Howdy! I'm Professor Curtis of Aspire Mountain Academy here with more statistics homework help. Today we're going to learn how to identify the class width in a histogram. Here's our problem statement: The histogram to the right represents the weights in pounds of members of a certain high school programming team. What is the class width? What are the approximate lower and upper class limits of the first class?
Part 1: Calculate the class width
OK, so here's our data. We have the option here to blow it up bigger if we want, but we don't really need to do that; we can see what we need to see right here. So the class width — notice that for each of these bins (which are each of the bars that you see here), you have lower class limits listed here at the bottom of your graph. So 110 is the lower class limit for this first bin, 130 is the lower class limit for the second bin, 150 is the lower class limit for this third bin, so on and so forth.
So the class width is just going to be the difference between successive lower class limits. Or we could use upper class limits, but it's easier to use lower class limits because they're right here on the graph. And it doesn't matter which two you use as long as the one that comes right after the other.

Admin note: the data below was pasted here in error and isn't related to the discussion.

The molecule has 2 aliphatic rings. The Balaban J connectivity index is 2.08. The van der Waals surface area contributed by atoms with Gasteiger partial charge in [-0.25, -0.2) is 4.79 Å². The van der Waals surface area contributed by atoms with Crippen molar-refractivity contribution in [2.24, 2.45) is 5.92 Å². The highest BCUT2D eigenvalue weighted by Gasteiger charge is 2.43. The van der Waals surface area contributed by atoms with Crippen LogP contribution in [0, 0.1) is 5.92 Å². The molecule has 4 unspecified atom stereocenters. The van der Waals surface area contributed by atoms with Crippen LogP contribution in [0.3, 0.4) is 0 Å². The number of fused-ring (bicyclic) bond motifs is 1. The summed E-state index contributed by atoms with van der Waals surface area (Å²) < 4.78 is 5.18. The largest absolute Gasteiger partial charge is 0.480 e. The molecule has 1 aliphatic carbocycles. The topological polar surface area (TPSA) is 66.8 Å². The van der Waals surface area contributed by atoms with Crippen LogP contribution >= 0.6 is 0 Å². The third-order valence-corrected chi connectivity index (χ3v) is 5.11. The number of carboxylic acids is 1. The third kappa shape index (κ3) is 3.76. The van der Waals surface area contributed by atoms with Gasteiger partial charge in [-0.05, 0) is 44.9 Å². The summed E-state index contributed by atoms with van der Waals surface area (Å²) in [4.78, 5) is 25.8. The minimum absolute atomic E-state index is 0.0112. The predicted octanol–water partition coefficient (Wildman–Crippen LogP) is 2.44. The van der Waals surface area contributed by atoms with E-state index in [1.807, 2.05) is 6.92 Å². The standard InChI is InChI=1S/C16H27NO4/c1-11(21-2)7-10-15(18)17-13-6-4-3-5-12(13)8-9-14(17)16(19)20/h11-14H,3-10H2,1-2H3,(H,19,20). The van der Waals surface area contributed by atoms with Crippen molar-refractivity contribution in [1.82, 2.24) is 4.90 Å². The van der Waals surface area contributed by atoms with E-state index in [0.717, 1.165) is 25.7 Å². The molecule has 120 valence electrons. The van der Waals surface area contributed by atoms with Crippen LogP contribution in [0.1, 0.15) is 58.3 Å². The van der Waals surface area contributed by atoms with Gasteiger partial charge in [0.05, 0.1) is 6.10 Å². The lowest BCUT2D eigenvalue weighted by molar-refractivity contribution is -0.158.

So let's just use the first two bins lower class limits 130 and 110. So if I take 130, subtract 110, that gives me the difference, which is the class width (20). I put that here in my answer field, and check my answer. Good job!
Part 2: Find the lower and upper class limits
Next, what are the approximate lower and upper class limits of the first class? Well, the first class is this first bin here. We can see 110 listed here; that's the lower class limit. So we'll stick that there in our answer field. And in the other answer field, we need the upper class limit. That's going to be just barely to the next lower class limit but not quite there. And the way we get that is by taking that lower class limit and just subtracting 1 from final digit place.
So here we have whole numbers; 130 is a whole number. So we're gonna subtract 1 from 130 to get 129; that's our approximate upper class limit. Check the answer. Excellent!
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